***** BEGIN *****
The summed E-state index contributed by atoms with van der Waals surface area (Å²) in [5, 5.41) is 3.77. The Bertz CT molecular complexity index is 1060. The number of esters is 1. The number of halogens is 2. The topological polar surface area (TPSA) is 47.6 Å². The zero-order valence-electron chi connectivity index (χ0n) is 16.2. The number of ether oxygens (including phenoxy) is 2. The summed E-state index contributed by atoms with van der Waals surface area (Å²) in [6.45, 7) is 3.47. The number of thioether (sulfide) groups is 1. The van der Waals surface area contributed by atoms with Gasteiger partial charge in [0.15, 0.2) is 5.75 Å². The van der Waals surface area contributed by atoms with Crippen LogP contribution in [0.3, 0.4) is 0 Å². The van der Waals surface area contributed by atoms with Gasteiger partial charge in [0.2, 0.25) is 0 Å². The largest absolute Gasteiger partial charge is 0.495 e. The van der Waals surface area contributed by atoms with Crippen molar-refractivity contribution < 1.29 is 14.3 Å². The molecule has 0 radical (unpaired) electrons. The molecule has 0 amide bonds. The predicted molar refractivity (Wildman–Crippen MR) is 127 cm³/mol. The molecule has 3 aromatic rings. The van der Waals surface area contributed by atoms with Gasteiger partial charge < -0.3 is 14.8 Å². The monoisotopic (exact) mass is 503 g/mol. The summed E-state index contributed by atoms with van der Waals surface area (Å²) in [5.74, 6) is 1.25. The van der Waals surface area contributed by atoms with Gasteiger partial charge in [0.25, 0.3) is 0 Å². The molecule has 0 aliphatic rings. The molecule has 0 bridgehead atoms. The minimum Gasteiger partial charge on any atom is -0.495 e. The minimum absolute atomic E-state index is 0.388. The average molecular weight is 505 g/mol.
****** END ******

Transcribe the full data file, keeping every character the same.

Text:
The summed E-state index contributed by atoms with van der Waals surface area (Å²) in [5, 5.41) is 3.77. The Bertz CT molecular complexity index is 1060. The number of esters is 1. The number of halogens is 2. The topological polar surface area (TPSA) is 47.6 Å². The zero-order valence-electron chi connectivity index (χ0n) is 16.2. The number of ether oxygens (including phenoxy) is 2. The summed E-state index contributed by atoms with van der Waals surface area (Å²) in [6.45, 7) is 3.47. The number of thioether (sulfide) groups is 1. The van der Waals surface area contributed by atoms with Gasteiger partial charge in [0.15, 0.2) is 5.75 Å². The van der Waals surface area contributed by atoms with Crippen LogP contribution in [0.3, 0.4) is 0 Å². The van der Waals surface area contributed by atoms with Gasteiger partial charge in [0.2, 0.25) is 0 Å². The largest absolute Gasteiger partial charge is 0.495 e. The van der Waals surface area contributed by atoms with Crippen molar-refractivity contribution < 1.29 is 14.3 Å². The molecule has 0 radical (unpaired) electrons. The molecule has 0 amide bonds. The predicted molar refractivity (Wildman–Crippen MR) is 127 cm³/mol. The molecule has 3 aromatic rings. The van der Waals surface area contributed by atoms with Gasteiger partial charge < -0.3 is 14.8 Å². The monoisotopic (exact) mass is 503 g/mol. The summed E-state index contributed by atoms with van der Waals surface area (Å²) in [5.74, 6) is 1.25. The van der Waals surface area contributed by atoms with Gasteiger partial charge in [0.25, 0.3) is 0 Å². The molecule has 0 aliphatic rings. The molecule has 0 bridgehead atoms. The minimum Gasteiger partial charge on any atom is -0.495 e. The minimum absolute atomic E-state index is 0.388. The average molecular weight is 505 g/mol.